Other research

Pinker is not the only scholar to conclude that violence has declined, both in earlier centuries and even in the 20th century. For instance, historian Tim Hitchcock of the University of Sussex, UK, and physicist Simon DeDeo at the University of Indiana used mathematical-statistical techniques to analyze the way courtroom language for violence changed in the transcripts of 200,000 trials recorded in the archives of the British Old Bailey. They found that at the end of the 18th century, talk of blood or knives was as likely in a trial for a stolen pocket watch as it was in a trial for murder. But by the early 1900s, the words "blood" or "knife" were far more likely to appear in a trial for a violent crime than for a petty theft trial, indicating a growing aversion for brutality in 19th century London [Heaven2014].

With regards to warfare, a 2010 Canadian study confirms that since 2000, military conflict has killed 90 per cent fewer people each year than in the 1950s, and since the end of the Cold War 20 years ago there has been a 70 per cent decline in the number of high-intensity conflicts [Reuters2010]. Similarly, a 2009 study by Ohio State University researcher John Mueller found that the number of ongoing wars (defined as conflicts resulting in at least 1000 deaths per year) declined from 26 in 1991 to 5 in 2007 [Mueller2009].

Explanations remain elusive

What factors are behind these changes? According to Pinker, one major factor over the past few centuries is the rise of large, effective systems of democratic government, which Pinker terms the "Leviathan" effect, named after the title of a book by 17th century philosopher Thomas Hobbes. Others include the "civilizing effect" and the "pacifying effect," wherein people have begun to see other societies as cooperating partners capable of trade and mutual enrichment, instead of loathsome aliens that must be eliminated. It also seems that society as a whole, perhaps through improved education, is better able to see the world from the eyes of others.

The decline in violent crime during the past two decades in the U.S. is particularly perplexing, and has puzzled criminologists, law enforcement officials, sociologists and demographers alike. A recent article in the Washington Post reviews numerous proposed explanations: improved policing, increased incarceration of violent criminals, demographic changes, economic changes, the decline of cocaine usage, gentrification of cities, the legalization of abortion, and even changes in gun ownership. But every one of these explanations has flaws, and the consensus of researchers is that none of these can explain more than a few percent of the decline [Fisher2013].


In a December 2014 article by Pinker and Andrew Mack, after reviewing many of the statistics above and other data, conclude by saying [Pinker2014]:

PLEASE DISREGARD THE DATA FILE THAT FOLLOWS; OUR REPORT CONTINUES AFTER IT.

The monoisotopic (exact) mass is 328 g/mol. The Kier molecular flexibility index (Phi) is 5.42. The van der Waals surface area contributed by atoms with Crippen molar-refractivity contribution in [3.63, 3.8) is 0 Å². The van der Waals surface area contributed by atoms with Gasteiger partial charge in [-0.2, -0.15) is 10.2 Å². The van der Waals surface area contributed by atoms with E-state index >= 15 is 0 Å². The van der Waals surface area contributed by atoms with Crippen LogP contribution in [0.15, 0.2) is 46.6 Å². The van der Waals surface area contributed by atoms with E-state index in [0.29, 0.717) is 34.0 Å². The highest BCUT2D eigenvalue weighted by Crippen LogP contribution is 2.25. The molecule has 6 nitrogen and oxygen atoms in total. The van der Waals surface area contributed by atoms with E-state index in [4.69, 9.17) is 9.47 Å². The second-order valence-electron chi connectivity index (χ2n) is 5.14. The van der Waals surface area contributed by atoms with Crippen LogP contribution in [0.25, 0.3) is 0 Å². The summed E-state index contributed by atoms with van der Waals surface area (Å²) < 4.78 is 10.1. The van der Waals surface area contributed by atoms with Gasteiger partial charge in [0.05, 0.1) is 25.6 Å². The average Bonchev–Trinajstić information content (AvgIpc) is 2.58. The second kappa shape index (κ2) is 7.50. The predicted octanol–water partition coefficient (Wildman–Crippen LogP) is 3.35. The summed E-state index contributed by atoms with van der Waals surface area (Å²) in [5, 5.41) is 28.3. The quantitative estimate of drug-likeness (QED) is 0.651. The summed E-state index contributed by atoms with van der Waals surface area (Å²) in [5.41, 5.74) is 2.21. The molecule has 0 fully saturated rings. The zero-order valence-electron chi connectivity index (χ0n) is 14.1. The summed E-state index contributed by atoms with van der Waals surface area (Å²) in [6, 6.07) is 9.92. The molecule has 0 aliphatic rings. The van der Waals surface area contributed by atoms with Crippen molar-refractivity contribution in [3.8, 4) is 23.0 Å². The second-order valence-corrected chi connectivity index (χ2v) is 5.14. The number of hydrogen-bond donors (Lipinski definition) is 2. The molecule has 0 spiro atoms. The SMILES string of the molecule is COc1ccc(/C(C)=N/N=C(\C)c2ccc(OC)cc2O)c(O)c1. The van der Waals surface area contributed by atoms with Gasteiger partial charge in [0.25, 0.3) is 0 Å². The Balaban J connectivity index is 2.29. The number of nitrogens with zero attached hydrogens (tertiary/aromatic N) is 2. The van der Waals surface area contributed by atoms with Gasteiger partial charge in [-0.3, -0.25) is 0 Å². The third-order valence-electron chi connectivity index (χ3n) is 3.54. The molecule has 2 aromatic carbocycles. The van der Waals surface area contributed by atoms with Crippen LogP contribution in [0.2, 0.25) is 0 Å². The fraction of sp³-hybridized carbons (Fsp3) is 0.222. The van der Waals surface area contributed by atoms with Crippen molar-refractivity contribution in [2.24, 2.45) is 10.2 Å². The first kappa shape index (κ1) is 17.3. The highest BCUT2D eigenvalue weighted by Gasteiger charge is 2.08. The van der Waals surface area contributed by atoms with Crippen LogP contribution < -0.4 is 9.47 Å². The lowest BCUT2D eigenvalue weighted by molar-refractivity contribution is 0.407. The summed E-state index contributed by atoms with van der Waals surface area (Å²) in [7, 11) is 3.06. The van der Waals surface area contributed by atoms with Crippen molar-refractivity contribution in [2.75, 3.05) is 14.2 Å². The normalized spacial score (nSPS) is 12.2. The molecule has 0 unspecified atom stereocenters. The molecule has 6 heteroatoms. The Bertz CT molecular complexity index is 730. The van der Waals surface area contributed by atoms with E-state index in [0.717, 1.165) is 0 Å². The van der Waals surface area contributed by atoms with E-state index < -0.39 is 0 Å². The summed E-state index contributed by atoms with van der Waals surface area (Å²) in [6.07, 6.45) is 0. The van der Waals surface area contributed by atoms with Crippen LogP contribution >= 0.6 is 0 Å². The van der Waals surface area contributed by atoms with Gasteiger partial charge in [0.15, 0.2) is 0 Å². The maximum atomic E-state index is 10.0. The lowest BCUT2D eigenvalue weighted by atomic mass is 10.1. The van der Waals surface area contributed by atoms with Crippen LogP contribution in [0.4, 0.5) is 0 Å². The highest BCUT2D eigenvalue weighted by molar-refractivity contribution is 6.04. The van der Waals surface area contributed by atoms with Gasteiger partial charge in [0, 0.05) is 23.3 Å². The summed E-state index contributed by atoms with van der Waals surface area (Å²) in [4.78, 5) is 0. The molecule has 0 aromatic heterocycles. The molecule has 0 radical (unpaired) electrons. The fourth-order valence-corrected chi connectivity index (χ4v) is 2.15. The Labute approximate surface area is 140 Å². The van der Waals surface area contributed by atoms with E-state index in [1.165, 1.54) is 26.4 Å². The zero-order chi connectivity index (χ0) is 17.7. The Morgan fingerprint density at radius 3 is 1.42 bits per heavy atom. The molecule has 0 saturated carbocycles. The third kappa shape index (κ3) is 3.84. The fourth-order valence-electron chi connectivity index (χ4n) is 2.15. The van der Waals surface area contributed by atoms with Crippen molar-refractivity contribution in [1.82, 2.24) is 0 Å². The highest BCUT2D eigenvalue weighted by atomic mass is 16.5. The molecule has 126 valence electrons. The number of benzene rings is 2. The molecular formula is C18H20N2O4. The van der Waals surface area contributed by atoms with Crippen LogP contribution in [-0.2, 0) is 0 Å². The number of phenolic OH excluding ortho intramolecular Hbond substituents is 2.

The world is not falling apart. The kinds of violence to which most people are vulnerable -- homicide, rape, battering, child abuse -- have been in steady decline in most of the world. Autocracy is giving way to democracy. Wars between states -- by far the most destructive of all conflicts -- are all but obsolete. The increase in the number and deadliness of civil wars since 2010 is circumscribed, puny in comparison with the decline that preceded it, and unlikely to escalate. ...

Too much of our impression of the world comes from a misleading formula of journalistic narration. Reporters give lavish coverage to gun bursts, explosions, and viral videos, oblivious to how representative they are and apparently innocent of the fact that many were contrived as journalist bait. Then come sound bites from "experts" with vested interests in maximizing the impression of mayhem: generals, politicians, security officials, moral activists. The talking heads on cable news filibuster about the event, desperately hoping to avoid dead air. Newspaper columnists instruct their readers on what emotions to feel.

There is a better way to understand the world. Commentators can brush up their history -- not by rummaging through Bartlett's for a quote from Clausewitz, but by recounting the events of the recent past that put the events of the present in an intelligible context. And they could consult the analyses of quantitative datasets on violence that are now just a few clicks away.

An evidence-based mindset on the state of the world would bring many benefits.

Whatever the explanations, these declines are certainly a blessed development, one that we should be deeply grateful for. The conclusion of Pinker's book resonates with both hope and gratitude [Pinker2011b, pg. 658]:
For all the tribulations in our lives, for all the troubles that remain in the world, the decline of violence is an accomplishment we can savor, and an impetus to cherish the forces of civilization and enlightenment that made it possible.

For additional discussion, see Decline, Morality and Progress.


[See Bibliography].